Three 2009 Ashura bombing suspects still at large as case files gather dust

Updated September 10, 2019

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Suspected Jundullah militants had confessed to the attacks, escaped from court in 2010.
Suspected Jundullah militants had confessed to the attacks, escaped from court in 2010.

KARACHI: The 2009 Ashura bombing case file keeps gathering dust in the shelves of the court as the Rangers and police have failed to re-arrest three suspected Jundullah militants, who were allegedly involved in the attack, and had escaped from their custody at the city courts, it emerged on Monday.

More than 45 people were killed as a devastating bomb blast ripped through the main Ashura procession on the M. A. Jinnah Road on December 28, 2009.

Four suspects — Murtaza, alias Shakil; Mohammad Saqib Farooqui; Wazir Mohammad and Murad Shah — said to be associated with the banned militant outfit Jundullah, were arrested in January 2010 and booked in four cases pertaining to a series of attacks on Muharram processions in Karachi in 2009.

“The four cases pertaining to the targeted attacks on the mourning processions, including the one on the main Ashura procession, remain shelved in the court’s custody since October 2010 for want of suspects,” judicial staffers at an antiterrorism court, where the cases are pending trial, told Dawn.

The witnesses had identified four detained suspects during an identification parade before a judicial magistrate at a pre-trial stage in the cases.

Suspected Jundullah militants, who were arrested after a shoot-out at Hawkesbay in 2010 and had confessed to the attacks, escaped from court the same year

However, all the suspects were got freed from the police custody by their accomplices after a gun attack on the premises of the crowded City Courts judicial complex, where the police had produced them in another case registered against them by the Anti-Car Lifting Cell, on June 20, 2010.

“After the suspects managed to flee from their custody the investigating officer informed the anti-terrorism court (ATC-III) about it,” a prosecution department official told Dawn, wishing not to be named.

“Subsequently, the court kept the cases on ‘dormant’ because the police and other law enforcement agencies have yet to show any progress regarding arrest of the suspects, who remain at large after a decade,” added the officials, requesting anonymity.

One of the four suspects, Murad Shah, was killed while fleeing, but his accomplices were never caught again.

“There is no progress in the cases till the day and the (cases) files remain shelved gathering dust,” the official added.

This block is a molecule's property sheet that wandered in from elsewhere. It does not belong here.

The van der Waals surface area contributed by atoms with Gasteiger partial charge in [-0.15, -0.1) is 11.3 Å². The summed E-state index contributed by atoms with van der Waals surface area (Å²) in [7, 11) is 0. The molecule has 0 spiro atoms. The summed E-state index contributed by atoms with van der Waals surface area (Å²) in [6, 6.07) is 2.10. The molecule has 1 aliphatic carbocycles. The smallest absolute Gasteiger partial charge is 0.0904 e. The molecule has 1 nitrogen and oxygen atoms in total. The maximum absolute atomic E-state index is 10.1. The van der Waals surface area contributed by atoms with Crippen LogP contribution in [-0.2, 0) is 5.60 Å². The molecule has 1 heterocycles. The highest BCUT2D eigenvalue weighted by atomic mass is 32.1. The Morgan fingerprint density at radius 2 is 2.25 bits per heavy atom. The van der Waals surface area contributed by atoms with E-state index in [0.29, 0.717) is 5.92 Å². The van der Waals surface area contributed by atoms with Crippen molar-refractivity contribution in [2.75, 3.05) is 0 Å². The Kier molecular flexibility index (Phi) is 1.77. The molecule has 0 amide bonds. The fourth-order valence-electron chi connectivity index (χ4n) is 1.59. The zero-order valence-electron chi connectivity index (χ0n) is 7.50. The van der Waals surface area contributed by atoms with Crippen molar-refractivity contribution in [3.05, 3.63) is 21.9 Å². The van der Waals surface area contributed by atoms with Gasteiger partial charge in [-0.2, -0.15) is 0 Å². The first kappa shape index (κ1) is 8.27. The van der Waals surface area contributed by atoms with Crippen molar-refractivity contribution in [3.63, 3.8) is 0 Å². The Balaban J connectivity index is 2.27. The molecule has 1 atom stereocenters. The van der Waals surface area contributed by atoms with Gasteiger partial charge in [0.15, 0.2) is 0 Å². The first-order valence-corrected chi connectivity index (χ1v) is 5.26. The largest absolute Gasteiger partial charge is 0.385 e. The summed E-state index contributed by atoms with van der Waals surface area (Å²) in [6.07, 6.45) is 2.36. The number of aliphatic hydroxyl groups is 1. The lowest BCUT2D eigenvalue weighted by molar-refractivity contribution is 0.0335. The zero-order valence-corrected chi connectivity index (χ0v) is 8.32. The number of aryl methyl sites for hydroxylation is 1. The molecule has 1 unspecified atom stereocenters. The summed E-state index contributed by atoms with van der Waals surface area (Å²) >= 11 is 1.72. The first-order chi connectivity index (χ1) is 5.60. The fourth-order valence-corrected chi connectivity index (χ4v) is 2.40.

Abating the legal proceedings in all the cases, the trial court had issued life warrants for the arrest of three suspects on Oct 7, 2010 directing the police to produce them in court “as soon as possible”.

While the Special Investigation Unit (SIU) of police said they were high-profile criminals associated with the proscribed Jundullah, the suspects were not tried in court inside the prison and the jail authorities sent them to the city courts without making proper security arrangements.

It is the responsibility of investigating officers to ask or recommend the home department through a letter to notify jail trial of hardened criminals in high-profile cases or if the jail authorities had insufficient security arrangement to take them to courts.

Justice delayed

Legal experts believed that the prolonged suspension of the proceeding in such high-profile cases always benefited the accused party as prosecution witnesses might change their residences or go underground.

Also, it is hard for a witness to remember the exact evidence for years while it is also a difficult task for the investigating officers to maintain the case property, police files and stay in touch with their witnesses, they added.

The SIU said that the suspected militants were arrested after a shoot-out on Hawkesbay Road on Jan 23, 2010 and claimed that they had confessed to have carried out the attacks on the Muharram processions.

Subsequently, they were chargesheeted under the Anti-Terrorism Act, 1997 and their cases were sent to the ATC-III for trial and the court had supplied copies of documents to the suspects under Section 265-C of the criminal procedure code. However, they escaped before their indictment.

Murtaza and Saqib were booked for killing over 45 people and wounding about 100 others in the bomb attack on the main Ashura procession on Dec 28, 2009.

The duo were also chargesheeted in the Paposh Nagar blast that took place on Dec 26, 2009 (8th of Muharram) when a Muharram procession was passing by and it left 13 people wounded.

Murad Shah along with his absconding accomplices Haider, Hasnain and Sajid was chargesheeted in a case pertaining to a low-intensity blast that targeted a 9th of Muharram procession in Qasba Colony on Dec 27, 2009.

Besides, the four suspects were also booked in a case registered under Sections 4/5 of the Explosive Substance Act, 1908 read with Section 7 (punishment for acts of terrorism) of the ATA at the Sir Syed police station, as the police claimed to have recovered explosive material on a lead provided by them.

Published in Dawn, September 10th, 2019